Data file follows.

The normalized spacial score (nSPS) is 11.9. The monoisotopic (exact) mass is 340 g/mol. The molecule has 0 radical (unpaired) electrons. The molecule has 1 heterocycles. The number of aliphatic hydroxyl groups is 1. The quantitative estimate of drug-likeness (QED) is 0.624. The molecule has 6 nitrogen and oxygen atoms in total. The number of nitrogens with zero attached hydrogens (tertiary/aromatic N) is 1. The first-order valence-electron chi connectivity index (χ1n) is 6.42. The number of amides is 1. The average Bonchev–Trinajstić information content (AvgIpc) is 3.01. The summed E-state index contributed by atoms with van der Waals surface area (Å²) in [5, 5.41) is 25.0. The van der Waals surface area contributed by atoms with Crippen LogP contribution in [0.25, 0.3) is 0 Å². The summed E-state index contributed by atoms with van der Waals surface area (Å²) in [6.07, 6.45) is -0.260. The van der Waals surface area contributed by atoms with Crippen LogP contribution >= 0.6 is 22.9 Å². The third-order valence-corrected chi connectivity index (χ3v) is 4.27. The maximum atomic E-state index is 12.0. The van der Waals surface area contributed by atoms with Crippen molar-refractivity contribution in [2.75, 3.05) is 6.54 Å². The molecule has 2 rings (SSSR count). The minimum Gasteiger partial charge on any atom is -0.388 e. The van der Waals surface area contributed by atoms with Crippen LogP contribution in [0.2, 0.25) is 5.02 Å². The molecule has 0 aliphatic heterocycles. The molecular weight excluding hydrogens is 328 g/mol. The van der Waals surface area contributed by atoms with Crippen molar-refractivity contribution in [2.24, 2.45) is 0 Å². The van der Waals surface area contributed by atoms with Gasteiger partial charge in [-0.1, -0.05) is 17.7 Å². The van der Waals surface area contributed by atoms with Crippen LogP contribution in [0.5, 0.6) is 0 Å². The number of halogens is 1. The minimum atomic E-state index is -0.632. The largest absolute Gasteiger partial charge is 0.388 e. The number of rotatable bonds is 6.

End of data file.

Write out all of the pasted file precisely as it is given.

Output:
The normalized spacial score (nSPS) is 11.9. The monoisotopic (exact) mass is 340 g/mol. The molecule has 0 radical (unpaired) electrons. The molecule has 1 heterocycles. The number of aliphatic hydroxyl groups is 1. The quantitative estimate of drug-likeness (QED) is 0.624. The molecule has 6 nitrogen and oxygen atoms in total. The number of nitrogens with zero attached hydrogens (tertiary/aromatic N) is 1. The first-order valence-electron chi connectivity index (χ1n) is 6.42. The number of amides is 1. The average Bonchev–Trinajstić information content (AvgIpc) is 3.01. The summed E-state index contributed by atoms with van der Waals surface area (Å²) in [5, 5.41) is 25.0. The van der Waals surface area contributed by atoms with Crippen LogP contribution in [0.25, 0.3) is 0 Å². The summed E-state index contributed by atoms with van der Waals surface area (Å²) in [6.07, 6.45) is -0.260. The van der Waals surface area contributed by atoms with Crippen LogP contribution >= 0.6 is 22.9 Å². The third-order valence-corrected chi connectivity index (χ3v) is 4.27. The maximum atomic E-state index is 12.0. The van der Waals surface area contributed by atoms with Crippen molar-refractivity contribution in [2.75, 3.05) is 6.54 Å². The molecule has 2 rings (SSSR count). The minimum Gasteiger partial charge on any atom is -0.388 e. The van der Waals surface area contributed by atoms with Crippen LogP contribution in [0.2, 0.25) is 5.02 Å². The molecule has 0 aliphatic heterocycles. The molecular weight excluding hydrogens is 328 g/mol. The van der Waals surface area contributed by atoms with Crippen molar-refractivity contribution in [2.24, 2.45) is 0 Å². The van der Waals surface area contributed by atoms with Gasteiger partial charge in [-0.1, -0.05) is 17.7 Å². The van der Waals surface area contributed by atoms with Crippen LogP contribution in [0.5, 0.6) is 0 Å². The number of halogens is 1. The minimum atomic E-state index is -0.632. The largest absolute Gasteiger partial charge is 0.388 e. The number of rotatable bonds is 6.